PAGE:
When I was a small child, I was really looking forward to The Future: flying cars, jumpsuits with diagonal zippers, the whole bit. I envied a friend's little sister because she would grow up in a more futuristic world than I would. I was very excited when dumpy old 1965 turned into sleek new 1966 — which, you have to admit, featured a particularly futuristic looking set of numbers.
Funny, though, how the future keeps turning out like the past, only dumberer. For example, the LA Times illustrates the future of urban politics in America with a story about the LA suburb of Lynwood:
As African Americans lose numbers and influence to Latinos, the friction can be felt at City Hall and beyond.
By John L. Mitchell, Times Staff Writer June 5, 2007
For years, the battle for control of the city of Lynwood has been shrouded in accusations of political corruption and cronyism.
A former mayor is serving a 16-year sentence in federal prison for embezzlement. Five current and former City Council members have been charged with padding their salaries with public funds. And an effort is underway to recall four of the five current City Council members.
But beyond the allegations of graft and corruption, a different war – rife with racial and ethnic stereotyping – is being waged in the working-class city south of Los Angeles.
Latinos, who make up more than 80% of the city's 72,000 residents, are vying for power with African Americans, who, despite smaller numbers, maintain considerable influence by virtue of superior voter strength in a city where 40% of the residents are foreign-born.
A decade ago, when blacks controlled the city's political landscape, Latinos complained that they were being denied city jobs and lucrative municipal contracts. Now Latinos dominate and African Americans complain of being frozen out.
The problem is emblematic of emerging tensions throughout Los Angeles County, where the Latino population has surged as African American numbers have dwindled.
The tensions are playing out in cities such as Carson, Compton and Inglewood, where traditional black political muscle – concentrated largely among older working- and middle-class homeowners – is showing signs of weakening as a generation of Latinos reaches voting age. Tensions are also playing out in the race to succeed Rep. Juanita Millender-McDonald, where the competition between two well-positioned African American candidates may result in their canceling each other out, paving the way for a Latina to capture a seat blacks have held for decades.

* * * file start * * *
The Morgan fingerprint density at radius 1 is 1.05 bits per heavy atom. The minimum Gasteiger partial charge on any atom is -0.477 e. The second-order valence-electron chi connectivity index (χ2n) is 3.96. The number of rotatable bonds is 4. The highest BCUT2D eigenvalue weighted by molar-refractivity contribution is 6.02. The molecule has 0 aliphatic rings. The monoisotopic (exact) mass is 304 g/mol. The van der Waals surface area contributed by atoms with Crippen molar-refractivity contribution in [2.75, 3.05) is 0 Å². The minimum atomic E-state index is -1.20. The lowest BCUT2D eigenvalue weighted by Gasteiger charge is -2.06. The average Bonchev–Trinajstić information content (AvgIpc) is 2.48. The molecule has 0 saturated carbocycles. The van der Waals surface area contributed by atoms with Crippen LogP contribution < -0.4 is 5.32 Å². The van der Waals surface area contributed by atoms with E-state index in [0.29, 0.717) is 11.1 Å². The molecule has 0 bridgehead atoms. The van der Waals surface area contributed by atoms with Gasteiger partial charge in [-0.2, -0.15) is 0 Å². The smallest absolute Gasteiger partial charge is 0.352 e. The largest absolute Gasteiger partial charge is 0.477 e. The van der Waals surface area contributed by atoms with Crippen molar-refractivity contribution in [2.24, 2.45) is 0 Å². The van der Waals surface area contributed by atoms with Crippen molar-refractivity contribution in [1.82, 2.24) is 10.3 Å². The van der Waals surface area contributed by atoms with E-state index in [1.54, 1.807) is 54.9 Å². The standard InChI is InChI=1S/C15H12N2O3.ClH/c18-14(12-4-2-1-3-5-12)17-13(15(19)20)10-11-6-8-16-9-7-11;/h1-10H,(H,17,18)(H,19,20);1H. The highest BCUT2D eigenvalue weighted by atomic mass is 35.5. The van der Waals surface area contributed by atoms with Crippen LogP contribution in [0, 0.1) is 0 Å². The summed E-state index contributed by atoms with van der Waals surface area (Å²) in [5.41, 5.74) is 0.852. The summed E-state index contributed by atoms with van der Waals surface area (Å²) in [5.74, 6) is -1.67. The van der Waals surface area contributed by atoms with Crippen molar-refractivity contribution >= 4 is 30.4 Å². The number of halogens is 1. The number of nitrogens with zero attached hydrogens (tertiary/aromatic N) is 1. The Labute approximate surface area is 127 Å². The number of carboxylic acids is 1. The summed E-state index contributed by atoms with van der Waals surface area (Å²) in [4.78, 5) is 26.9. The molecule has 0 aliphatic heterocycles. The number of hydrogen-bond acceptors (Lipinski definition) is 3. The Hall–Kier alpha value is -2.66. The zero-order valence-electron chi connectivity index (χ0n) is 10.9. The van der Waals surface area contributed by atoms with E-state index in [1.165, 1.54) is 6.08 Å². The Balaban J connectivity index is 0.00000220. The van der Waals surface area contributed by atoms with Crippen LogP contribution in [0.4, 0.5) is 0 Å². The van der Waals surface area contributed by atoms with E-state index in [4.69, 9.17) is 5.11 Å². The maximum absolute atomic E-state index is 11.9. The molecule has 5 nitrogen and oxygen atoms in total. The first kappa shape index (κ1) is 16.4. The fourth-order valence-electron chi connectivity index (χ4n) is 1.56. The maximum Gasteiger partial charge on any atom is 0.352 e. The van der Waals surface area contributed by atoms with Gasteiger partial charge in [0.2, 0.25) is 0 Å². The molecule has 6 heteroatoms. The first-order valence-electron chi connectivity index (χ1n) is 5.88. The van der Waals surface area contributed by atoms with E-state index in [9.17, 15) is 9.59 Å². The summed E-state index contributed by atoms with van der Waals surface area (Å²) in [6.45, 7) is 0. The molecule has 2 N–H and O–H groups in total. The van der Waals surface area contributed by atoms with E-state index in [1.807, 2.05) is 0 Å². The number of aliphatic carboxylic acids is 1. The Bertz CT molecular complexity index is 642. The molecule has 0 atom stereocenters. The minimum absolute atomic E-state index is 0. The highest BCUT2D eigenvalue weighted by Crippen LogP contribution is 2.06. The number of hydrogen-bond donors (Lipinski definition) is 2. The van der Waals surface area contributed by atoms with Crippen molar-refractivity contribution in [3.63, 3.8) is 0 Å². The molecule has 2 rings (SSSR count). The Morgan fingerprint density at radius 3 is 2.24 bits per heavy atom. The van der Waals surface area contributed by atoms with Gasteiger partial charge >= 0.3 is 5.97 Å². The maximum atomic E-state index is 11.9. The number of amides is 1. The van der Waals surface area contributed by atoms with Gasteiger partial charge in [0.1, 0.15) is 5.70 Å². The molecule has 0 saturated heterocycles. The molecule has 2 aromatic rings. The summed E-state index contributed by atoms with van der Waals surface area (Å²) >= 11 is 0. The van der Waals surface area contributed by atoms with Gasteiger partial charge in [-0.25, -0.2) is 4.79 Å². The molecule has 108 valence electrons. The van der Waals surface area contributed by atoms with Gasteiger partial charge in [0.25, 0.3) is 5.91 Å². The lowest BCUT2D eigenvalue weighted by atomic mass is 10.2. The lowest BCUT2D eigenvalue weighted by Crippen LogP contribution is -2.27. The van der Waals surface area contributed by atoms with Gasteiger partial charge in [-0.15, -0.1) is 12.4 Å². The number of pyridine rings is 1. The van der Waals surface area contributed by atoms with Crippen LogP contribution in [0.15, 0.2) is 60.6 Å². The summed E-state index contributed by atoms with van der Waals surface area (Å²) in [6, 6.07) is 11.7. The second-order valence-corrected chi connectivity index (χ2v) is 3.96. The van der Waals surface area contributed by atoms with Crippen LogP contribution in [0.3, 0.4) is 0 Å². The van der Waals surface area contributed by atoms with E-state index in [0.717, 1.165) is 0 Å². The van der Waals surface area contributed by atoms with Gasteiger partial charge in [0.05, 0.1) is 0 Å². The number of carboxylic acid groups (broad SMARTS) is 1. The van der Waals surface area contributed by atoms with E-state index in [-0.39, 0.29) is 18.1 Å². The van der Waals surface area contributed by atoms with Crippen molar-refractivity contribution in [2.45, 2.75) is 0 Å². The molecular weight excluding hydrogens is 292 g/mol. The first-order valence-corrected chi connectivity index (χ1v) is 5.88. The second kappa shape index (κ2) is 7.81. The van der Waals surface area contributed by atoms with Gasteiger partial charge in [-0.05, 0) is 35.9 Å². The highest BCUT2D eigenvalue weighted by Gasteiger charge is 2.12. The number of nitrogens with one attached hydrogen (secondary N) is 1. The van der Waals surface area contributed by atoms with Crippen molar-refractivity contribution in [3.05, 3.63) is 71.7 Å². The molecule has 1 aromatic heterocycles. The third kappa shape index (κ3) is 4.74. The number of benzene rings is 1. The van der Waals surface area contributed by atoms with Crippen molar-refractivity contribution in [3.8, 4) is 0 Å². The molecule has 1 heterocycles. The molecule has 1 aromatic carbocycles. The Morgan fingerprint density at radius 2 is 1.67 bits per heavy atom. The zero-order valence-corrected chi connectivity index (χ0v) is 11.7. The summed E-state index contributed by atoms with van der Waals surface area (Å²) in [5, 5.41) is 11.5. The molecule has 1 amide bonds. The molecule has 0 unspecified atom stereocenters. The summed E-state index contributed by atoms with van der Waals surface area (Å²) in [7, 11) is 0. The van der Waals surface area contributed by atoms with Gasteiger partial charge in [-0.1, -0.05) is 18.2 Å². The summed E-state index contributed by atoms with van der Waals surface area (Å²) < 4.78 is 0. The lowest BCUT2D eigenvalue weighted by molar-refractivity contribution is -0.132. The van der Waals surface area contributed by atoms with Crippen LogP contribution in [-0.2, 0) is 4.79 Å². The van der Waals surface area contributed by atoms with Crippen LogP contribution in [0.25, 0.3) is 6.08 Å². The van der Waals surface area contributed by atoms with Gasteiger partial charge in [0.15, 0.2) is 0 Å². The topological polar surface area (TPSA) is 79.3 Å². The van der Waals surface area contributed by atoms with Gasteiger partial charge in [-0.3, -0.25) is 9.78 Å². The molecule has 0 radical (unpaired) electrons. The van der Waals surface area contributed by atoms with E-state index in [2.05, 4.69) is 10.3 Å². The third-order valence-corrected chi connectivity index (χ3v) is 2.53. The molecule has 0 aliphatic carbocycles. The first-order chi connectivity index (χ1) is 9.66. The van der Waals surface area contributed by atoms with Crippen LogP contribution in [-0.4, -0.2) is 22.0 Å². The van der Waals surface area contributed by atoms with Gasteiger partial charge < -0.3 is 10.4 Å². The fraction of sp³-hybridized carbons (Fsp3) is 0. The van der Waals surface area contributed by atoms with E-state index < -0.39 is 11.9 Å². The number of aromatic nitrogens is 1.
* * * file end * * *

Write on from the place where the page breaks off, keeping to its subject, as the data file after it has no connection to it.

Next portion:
The black-Latino friction in a city such as Lynwood is exacerbated by a lack of resources and decent jobs and by poverty – all problems common to both groups, said Harry Pachon,[send him mail] a USC professor and head of the Tomas Rivera Policy Institute, which released a report in April titled "Beyond the Racial Divide: Perceptions of Minority Residents on Coalition Building in South Los Angeles."
One conclusion, he said, was telling.
"Each group is buying off on the negative stereotypes held by the majority [white culture], rather than questioning them," Pachon said. "Blacks say that Latinos don't take care of their housing, and Latinos felt that blacks don't value families as much."
In Lynwood, some of the strongest evidence of stereotyping can be found on Lynwood Watch ( lynwoodwatch.blogspot.com ), a website created by an anonymous blogger to keep watch on city officials. The blog encourages readers to voice their opinions, and they do. But many of the comments are laced with calls for Latino unity that include racist rants – in English and Spanish – directed at African Americans.
White people have such amazing voodoo powers! White people don't even live in Lynwood, and yet they are still hexing minorities by remote control from over the horizon into not seeing each other as they really are — rocket scientists and philanthropists, every one of them. Instead, evil white people are hypnotizing the black and brown residents of Lynwood into believing their lying eyes about their neighbors instead of believing what they are supposed to believe.